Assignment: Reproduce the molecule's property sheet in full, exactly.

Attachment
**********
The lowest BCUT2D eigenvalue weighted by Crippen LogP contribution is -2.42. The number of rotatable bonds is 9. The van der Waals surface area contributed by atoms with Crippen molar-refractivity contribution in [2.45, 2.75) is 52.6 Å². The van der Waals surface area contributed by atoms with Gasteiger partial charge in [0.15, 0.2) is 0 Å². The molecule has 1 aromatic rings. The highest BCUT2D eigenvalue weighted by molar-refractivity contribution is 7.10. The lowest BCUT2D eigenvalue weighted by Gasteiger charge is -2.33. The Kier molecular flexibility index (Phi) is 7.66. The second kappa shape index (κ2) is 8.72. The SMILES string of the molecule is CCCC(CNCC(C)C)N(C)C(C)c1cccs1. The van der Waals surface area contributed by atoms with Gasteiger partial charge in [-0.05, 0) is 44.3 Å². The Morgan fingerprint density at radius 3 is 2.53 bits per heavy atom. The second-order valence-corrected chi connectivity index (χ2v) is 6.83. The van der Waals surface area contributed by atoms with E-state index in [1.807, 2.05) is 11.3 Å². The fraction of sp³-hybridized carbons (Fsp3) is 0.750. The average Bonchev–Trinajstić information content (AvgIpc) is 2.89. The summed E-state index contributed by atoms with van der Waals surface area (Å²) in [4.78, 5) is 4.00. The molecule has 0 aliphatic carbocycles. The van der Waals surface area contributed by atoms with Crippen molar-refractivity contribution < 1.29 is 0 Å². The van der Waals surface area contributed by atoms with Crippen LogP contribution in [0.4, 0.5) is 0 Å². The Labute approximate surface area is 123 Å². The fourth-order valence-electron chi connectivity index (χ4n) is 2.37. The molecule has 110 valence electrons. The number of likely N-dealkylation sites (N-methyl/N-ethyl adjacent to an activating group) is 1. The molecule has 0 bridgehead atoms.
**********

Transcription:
The lowest BCUT2D eigenvalue weighted by Crippen LogP contribution is -2.42. The number of rotatable bonds is 9. The van der Waals surface area contributed by atoms with Crippen molar-refractivity contribution in [2.45, 2.75) is 52.6 Å². The van der Waals surface area contributed by atoms with Gasteiger partial charge in [0.15, 0.2) is 0 Å². The molecule has 1 aromatic rings. The highest BCUT2D eigenvalue weighted by molar-refractivity contribution is 7.10. The lowest BCUT2D eigenvalue weighted by Gasteiger charge is -2.33. The Kier molecular flexibility index (Phi) is 7.66. The second kappa shape index (κ2) is 8.72. The SMILES string of the molecule is CCCC(CNCC(C)C)N(C)C(C)c1cccs1. The van der Waals surface area contributed by atoms with Gasteiger partial charge in [-0.05, 0) is 44.3 Å². The Morgan fingerprint density at radius 3 is 2.53 bits per heavy atom. The second-order valence-corrected chi connectivity index (χ2v) is 6.83. The van der Waals surface area contributed by atoms with E-state index in [1.807, 2.05) is 11.3 Å². The fraction of sp³-hybridized carbons (Fsp3) is 0.750. The average Bonchev–Trinajstić information content (AvgIpc) is 2.89. The summed E-state index contributed by atoms with van der Waals surface area (Å²) in [4.78, 5) is 4.00. The molecule has 0 aliphatic carbocycles. The van der Waals surface area contributed by atoms with Crippen molar-refractivity contribution < 1.29 is 0 Å². The van der Waals surface area contributed by atoms with Crippen LogP contribution in [0.4, 0.5) is 0 Å². The Labute approximate surface area is 123 Å². The fourth-order valence-electron chi connectivity index (χ4n) is 2.37. The molecule has 110 valence electrons. The number of likely N-dealkylation sites (N-methyl/N-ethyl adjacent to an activating group) is 1. The molecule has 0 bridgehead atoms.